Kelly figures to provide a big boost soon. He’s starting a rehab assignment this weekend at Triple-A Charlotte, and the team is downright giddy about adding him to the mix. La Russa said that Kelly will likely require no fewer than three outings facing minor league hitters before making his South Side debut.

But while some bullpen arms, such as Tanner Banks and Bennett Sousa, have proven pleasant surprises amid the injuries, Bummer counts as someone who was going to be relied upon regardless of the team’s health situation. Adding Kelly will, perhaps, put less pressure on Bummer, what with three accomplished veterans at the back end. But Bummer is still a critical arm in the bullpen, and he needs to get right.

How, though?

“Breathe. Just breathe,” La Russa said. “‘You are at 100 percent, don’t try harder.’ I mean, it’s a very human response if you feel the responsibility, but that’s part of pitching for a contending club. He dealt with it last year. You’ve got to breathe.”

Don’t expect La Russa to turn away from using Bummer. That’s a reflection of the strategy of trying to get Bummer out of his funk, as well as an example of how important an arm he is to this team.

“No,” La Russa responded to a question about whether seeing a player try too hard changes his thoughts about using them. “I think about how to correct trying too hard.”

Indeed, as La Russa mentioned in his postgame comments, there was much more to Thursday’s loss than just Bummer issuing two walks and giving up a base hit in extra innings. The White Sox’ bats went cold again after they scored seven runs Wednesday, unable to do much of anything against Brad Keller on a freezing, rainy April afternoon. The defense broke down late, too, with the actual winning run scoring not because of Bummer but because Reese McGuire – who has been lauded for his efforts behind the plate this season – couldn’t come up with a Bummer pitch, the passed ball bringing the free runner home from third base.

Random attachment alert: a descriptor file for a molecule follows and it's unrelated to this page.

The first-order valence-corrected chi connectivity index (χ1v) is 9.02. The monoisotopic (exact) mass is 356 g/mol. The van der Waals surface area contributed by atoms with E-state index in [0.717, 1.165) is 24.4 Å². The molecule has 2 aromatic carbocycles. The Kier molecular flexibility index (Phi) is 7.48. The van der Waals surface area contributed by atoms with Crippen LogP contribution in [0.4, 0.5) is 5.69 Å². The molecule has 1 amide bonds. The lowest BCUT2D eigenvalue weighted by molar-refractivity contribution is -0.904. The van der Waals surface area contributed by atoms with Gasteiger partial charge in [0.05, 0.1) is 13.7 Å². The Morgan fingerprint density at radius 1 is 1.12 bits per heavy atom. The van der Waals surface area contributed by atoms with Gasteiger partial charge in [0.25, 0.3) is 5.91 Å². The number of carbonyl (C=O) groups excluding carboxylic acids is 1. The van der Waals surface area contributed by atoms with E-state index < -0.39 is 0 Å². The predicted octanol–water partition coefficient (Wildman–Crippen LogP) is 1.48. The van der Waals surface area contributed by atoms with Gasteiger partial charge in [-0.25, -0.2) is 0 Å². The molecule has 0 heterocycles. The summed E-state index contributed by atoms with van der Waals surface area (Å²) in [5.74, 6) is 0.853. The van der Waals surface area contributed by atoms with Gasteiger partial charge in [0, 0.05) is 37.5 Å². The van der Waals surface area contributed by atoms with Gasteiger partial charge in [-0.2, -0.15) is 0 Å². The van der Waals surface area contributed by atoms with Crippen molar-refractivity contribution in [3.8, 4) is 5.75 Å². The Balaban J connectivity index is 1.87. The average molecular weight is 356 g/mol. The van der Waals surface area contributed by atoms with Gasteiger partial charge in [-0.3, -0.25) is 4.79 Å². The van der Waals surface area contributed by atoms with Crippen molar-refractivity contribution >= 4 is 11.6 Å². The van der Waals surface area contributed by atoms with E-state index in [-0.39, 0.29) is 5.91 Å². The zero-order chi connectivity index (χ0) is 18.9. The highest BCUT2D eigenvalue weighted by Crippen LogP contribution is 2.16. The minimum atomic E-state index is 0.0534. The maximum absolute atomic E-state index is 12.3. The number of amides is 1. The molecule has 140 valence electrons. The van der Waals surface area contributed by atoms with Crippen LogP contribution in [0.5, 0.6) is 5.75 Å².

For the most part, including Bummer’s work in the ninth inning, the White Sox’ pitching allowed them a chance to win. But when the silent bats were joined by pitching and defensive issues in the 10th, it made it really difficult to win the ballgame, the sort of breakdown in all facets that was common during the eight-game skid.

While the effects of a shortened spring should begin to dissipate as the season goes on and starting pitchers get their legs under them, the bullpen will become no less essential, particularly for a team that has its eyes on a deep October run and winning the World Series.

The White Sox will need Bummer, especially without the services of another left-hander in Crochet, to get right if they’re going to have the kind of relief corps that can power such a run.

“At the end of the day, I’m not making those pitches (to end troublesome situations),” Bummer said. “You can take it for what it is, but it’s a game of wins and losses, it’s a game of doing your job or not doing your job. It’s just one of those things where, whether or not being one pitch away, I didn’t do my job.

“The balls that were put in play were ground balls, so that’s a positive. The walks and things, all those things have got to go away.”